What were some of the things NCDMB looked out for during the selection process for the first of Project 100 Companies?
We looked out for their compliance with the provisions of the NOGICD Act, their compliance with the regulatory requirements, their business offerings, among others. Questions were also asked around their priority in terms of developmental aspirations as well as where they want to be in the next five years. We screened the companies and came up with 60 companies that met our criteria.
The outcome of that exercise gave us some insights into where to focus on in terms of intervention. It is important to note that countries that want to grow their local supply chain take deliberate efforts to identify companies that are already on their feet, they will come up with specific interventions that will take them to the next level.
What is the NCDMB doing to ensure that the various needs of these companies are met?
What we have done now is to compartmentalise the interventions into financial and non-financial interventions. The financial intervention is where you facilitate access to capital at a single-digit interest, while the non-financial is where you look at the business needs. There are situations where some companies will identify certain government policies they think are inimical to their growth. So, we will look at those policies by working with the Ministry of Petroleum Resources to drive policy recommendations so that we can begin to bring the desired changes.
There are also, companies that identified capacity building as their own problem. In fact, we have discovered that not many companies invest in staff in terms of training. And training is very, very important. Most of the companies have that deficiency while some don’t have the state of the art technology that will enable them to compete in the industry. Yet, for some, it is about the process, while there is also the business insight angle – where you don’t even know where the opportunities are so that you can begin to shape your investments in capacity around those opportunities.
So, we needed to also, create that platform where people begin to see a five-year horizon in terms of the opportunities. Another one is the need for access to markets. We needed to create a framework where NCDMB, NNPC and the operators will work together to come up with a framework that will facilitate access to markets for companies that have prospects of doing well in terms of quality and pricing.
So, these are the interventions we have put together under Project 100. We have about 60 companies enlisted so far. We are also going to roll out the bespoke interventions sometime in August because we just completed the rapid diagnostic survey of the companies. We went round all the 60 companies to revalidate their needs and also to cross-check their profile and their offerings. So, we are putting together the reports and thereafter, we roll out bespoke interventions. We have a monitoring and evaluation system to track their progress. Progress will be measured in terms of volumes of transactions they’re able to generate as a result of the interventions that we’re going to put in place.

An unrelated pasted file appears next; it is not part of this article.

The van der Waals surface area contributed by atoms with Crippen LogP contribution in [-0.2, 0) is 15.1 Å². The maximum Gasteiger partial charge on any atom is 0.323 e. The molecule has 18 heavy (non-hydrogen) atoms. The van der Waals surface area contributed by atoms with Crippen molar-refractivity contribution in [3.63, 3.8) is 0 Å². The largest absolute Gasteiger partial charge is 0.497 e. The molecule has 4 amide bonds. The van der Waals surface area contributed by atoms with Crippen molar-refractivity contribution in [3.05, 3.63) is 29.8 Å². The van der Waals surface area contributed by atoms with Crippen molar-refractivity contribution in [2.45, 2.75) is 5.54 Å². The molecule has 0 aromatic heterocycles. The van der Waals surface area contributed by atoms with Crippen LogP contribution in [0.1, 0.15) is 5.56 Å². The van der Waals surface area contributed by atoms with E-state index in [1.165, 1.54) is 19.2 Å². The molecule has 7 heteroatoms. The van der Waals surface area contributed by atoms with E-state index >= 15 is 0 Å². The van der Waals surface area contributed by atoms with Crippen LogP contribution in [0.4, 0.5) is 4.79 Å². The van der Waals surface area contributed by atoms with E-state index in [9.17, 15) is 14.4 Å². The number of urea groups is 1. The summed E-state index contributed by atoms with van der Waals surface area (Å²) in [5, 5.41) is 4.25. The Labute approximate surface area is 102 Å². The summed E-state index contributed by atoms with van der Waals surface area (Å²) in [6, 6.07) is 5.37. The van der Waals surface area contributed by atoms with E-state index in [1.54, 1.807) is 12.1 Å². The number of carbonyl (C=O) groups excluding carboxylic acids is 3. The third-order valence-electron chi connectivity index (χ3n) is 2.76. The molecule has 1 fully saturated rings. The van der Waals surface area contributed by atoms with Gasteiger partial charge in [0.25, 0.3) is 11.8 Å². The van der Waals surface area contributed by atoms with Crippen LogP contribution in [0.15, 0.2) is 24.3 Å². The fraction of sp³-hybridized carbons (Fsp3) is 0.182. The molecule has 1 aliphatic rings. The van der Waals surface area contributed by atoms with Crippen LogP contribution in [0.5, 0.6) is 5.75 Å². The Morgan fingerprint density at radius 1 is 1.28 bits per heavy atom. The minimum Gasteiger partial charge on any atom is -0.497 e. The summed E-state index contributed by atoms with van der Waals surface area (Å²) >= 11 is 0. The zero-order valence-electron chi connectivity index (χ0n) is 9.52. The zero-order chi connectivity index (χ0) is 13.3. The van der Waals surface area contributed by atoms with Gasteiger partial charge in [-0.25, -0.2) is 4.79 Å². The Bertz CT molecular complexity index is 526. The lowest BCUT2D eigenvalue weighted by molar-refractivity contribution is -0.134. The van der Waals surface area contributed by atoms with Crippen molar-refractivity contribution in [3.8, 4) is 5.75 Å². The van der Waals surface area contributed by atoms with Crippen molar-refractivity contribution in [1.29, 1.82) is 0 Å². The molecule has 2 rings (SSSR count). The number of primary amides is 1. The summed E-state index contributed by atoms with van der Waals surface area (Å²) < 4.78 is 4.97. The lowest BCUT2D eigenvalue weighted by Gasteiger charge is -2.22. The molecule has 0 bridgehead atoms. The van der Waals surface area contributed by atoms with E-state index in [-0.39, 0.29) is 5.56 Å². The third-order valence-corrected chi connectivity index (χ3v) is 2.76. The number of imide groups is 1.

So, we expect the companies to grow from the current level of turn over to a higher level. Our aspiration is for them to go beyond N500million which is the definition of large enterprises in Nigeria. Our aspiration is to see that they create more employments for our youths; have the latest technology that is required by the industry and proper documentation system. We also realise that documentation was an issue and we need them to present themselves very well.
The fact is that we are projecting these companies to the global space, exposing them to international companies. So, these companies need to document their profile in a manner that it makes easier for any international player that wants to form an alliance with them to carry out some business will do so comfortably because you’re presentable and that your profile speaks about who you are.
All that is part of what we’re going to do under project 100 and the communication will be very continuous in terms of what we have achieved and companies that have grown. Hopefully, in December, we’re to open up the platform again so that companies that are interested will still apply and then by January we launch the additional 40 companies. The whole idea is to have Nigerian companies that can compete any day, anytime with international companies. The whole idea is to develop our own large enterprises in Nigeria through the instrumentality of Project 100.
How soon is the local content policy going to be extended to other sectors like manufacturing as well as the amendment?
I know that the 8th Assembly tried it but by the procedures of National Assembly, I think they have to start all over again. But the government is pushing the agenda even Executive Order Five tried to create a separate local content law but we were quick to intervene to say it is better to leverage the NOGICD Act and expand it. I think that is being considered because recently, I was in a programme organised by the Ministry of Science and Technology, it was re-echoed as part of the communiqué. So, I think it is a function of how the Legislative and the Executive are able to deal with the situation. I won’t be able to say this is the time but we are hopeful because it keeps reoccurring and people have been talking about it. It is going to be sooner than later. The amendment of the NOGICD Act is also part of it.